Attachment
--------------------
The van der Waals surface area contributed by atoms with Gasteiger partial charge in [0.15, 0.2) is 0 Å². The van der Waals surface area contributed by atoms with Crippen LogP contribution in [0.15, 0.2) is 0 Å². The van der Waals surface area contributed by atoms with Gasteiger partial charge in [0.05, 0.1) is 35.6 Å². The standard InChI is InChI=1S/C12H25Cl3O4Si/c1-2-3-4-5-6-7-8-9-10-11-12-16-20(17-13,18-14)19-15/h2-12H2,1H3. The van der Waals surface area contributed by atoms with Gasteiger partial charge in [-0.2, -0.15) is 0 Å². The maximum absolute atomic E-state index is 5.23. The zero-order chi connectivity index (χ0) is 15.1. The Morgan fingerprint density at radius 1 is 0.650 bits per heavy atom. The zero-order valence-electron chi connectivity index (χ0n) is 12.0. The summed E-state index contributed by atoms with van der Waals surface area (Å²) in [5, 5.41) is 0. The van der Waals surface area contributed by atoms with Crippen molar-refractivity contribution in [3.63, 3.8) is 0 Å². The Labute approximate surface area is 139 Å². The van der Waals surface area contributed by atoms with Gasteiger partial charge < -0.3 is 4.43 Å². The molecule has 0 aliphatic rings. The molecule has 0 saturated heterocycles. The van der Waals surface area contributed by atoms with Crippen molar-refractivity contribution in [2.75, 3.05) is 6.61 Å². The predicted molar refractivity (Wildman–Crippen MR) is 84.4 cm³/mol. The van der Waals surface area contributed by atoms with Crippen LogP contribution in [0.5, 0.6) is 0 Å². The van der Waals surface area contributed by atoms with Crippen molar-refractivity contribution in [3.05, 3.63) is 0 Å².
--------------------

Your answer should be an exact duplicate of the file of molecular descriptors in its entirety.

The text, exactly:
The van der Waals surface area contributed by atoms with Gasteiger partial charge in [0.15, 0.2) is 0 Å². The van der Waals surface area contributed by atoms with Crippen LogP contribution in [0.15, 0.2) is 0 Å². The van der Waals surface area contributed by atoms with Gasteiger partial charge in [0.05, 0.1) is 35.6 Å². The standard InChI is InChI=1S/C12H25Cl3O4Si/c1-2-3-4-5-6-7-8-9-10-11-12-16-20(17-13,18-14)19-15/h2-12H2,1H3. The van der Waals surface area contributed by atoms with Gasteiger partial charge in [-0.2, -0.15) is 0 Å². The maximum absolute atomic E-state index is 5.23. The zero-order chi connectivity index (χ0) is 15.1. The Morgan fingerprint density at radius 1 is 0.650 bits per heavy atom. The zero-order valence-electron chi connectivity index (χ0n) is 12.0. The summed E-state index contributed by atoms with van der Waals surface area (Å²) in [5, 5.41) is 0. The van der Waals surface area contributed by atoms with Crippen molar-refractivity contribution in [3.63, 3.8) is 0 Å². The Labute approximate surface area is 139 Å². The van der Waals surface area contributed by atoms with Gasteiger partial charge < -0.3 is 4.43 Å². The molecule has 0 aliphatic rings. The molecule has 0 saturated heterocycles. The van der Waals surface area contributed by atoms with Crippen molar-refractivity contribution in [2.75, 3.05) is 6.61 Å². The predicted molar refractivity (Wildman–Crippen MR) is 84.4 cm³/mol. The van der Waals surface area contributed by atoms with Crippen LogP contribution in [0.5, 0.6) is 0 Å². The van der Waals surface area contributed by atoms with Crippen molar-refractivity contribution in [3.05, 3.63) is 0 Å².